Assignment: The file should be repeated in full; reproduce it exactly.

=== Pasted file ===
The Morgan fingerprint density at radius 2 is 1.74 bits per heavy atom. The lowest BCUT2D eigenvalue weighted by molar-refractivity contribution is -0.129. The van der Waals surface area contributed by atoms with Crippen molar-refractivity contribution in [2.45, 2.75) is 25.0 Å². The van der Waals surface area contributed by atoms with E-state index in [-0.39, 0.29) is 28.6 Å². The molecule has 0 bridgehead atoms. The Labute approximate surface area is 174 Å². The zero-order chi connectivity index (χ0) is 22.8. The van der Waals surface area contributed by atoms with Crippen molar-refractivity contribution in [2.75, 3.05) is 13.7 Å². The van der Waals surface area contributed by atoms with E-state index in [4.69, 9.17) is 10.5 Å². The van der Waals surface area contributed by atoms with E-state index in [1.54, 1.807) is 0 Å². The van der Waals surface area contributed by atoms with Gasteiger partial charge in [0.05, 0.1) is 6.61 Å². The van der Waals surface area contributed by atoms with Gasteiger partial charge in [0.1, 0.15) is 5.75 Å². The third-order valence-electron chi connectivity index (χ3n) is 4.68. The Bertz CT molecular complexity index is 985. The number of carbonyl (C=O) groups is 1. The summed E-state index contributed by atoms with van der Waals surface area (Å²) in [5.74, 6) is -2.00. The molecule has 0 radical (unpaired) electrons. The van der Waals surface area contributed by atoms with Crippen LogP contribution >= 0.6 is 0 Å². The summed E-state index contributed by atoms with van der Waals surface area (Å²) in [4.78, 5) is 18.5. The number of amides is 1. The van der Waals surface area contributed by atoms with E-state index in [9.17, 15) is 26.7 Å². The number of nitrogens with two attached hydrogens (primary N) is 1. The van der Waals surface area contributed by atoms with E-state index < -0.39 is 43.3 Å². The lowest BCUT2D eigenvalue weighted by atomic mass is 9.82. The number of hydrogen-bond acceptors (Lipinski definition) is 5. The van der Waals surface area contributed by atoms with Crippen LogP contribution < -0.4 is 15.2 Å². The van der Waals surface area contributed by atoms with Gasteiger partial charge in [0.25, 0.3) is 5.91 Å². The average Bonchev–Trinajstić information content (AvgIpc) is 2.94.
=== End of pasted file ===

The Morgan fingerprint density at radius 2 is 1.74 bits per heavy atom. The lowest BCUT2D eigenvalue weighted by molar-refractivity contribution is -0.129. The van der Waals surface area contributed by atoms with Crippen molar-refractivity contribution in [2.45, 2.75) is 25.0 Å². The van der Waals surface area contributed by atoms with E-state index in [-0.39, 0.29) is 28.6 Å². The molecule has 0 bridgehead atoms. The Labute approximate surface area is 174 Å². The zero-order chi connectivity index (χ0) is 22.8. The van der Waals surface area contributed by atoms with Crippen molar-refractivity contribution in [2.75, 3.05) is 13.7 Å². The van der Waals surface area contributed by atoms with E-state index in [4.69, 9.17) is 10.5 Å². The van der Waals surface area contributed by atoms with E-state index in [1.54, 1.807) is 0 Å². The van der Waals surface area contributed by atoms with Gasteiger partial charge in [0.05, 0.1) is 6.61 Å². The van der Waals surface area contributed by atoms with Gasteiger partial charge in [0.1, 0.15) is 5.75 Å². The third-order valence-electron chi connectivity index (χ3n) is 4.68. The Bertz CT molecular complexity index is 985. The number of carbonyl (C=O) groups is 1. The summed E-state index contributed by atoms with van der Waals surface area (Å²) in [5.74, 6) is -2.00. The molecule has 0 radical (unpaired) electrons. The van der Waals surface area contributed by atoms with Crippen LogP contribution >= 0.6 is 0 Å². The summed E-state index contributed by atoms with van der Waals surface area (Å²) in [4.78, 5) is 18.5. The number of amides is 1. The van der Waals surface area contributed by atoms with E-state index in [9.17, 15) is 26.7 Å². The number of nitrogens with two attached hydrogens (primary N) is 1. The van der Waals surface area contributed by atoms with E-state index < -0.39 is 43.3 Å². The lowest BCUT2D eigenvalue weighted by atomic mass is 9.82. The number of hydrogen-bond acceptors (Lipinski definition) is 5. The van der Waals surface area contributed by atoms with Crippen LogP contribution < -0.4 is 15.2 Å². The van der Waals surface area contributed by atoms with Gasteiger partial charge in [0.25, 0.3) is 5.91 Å². The average Bonchev–Trinajstić information content (AvgIpc) is 2.94.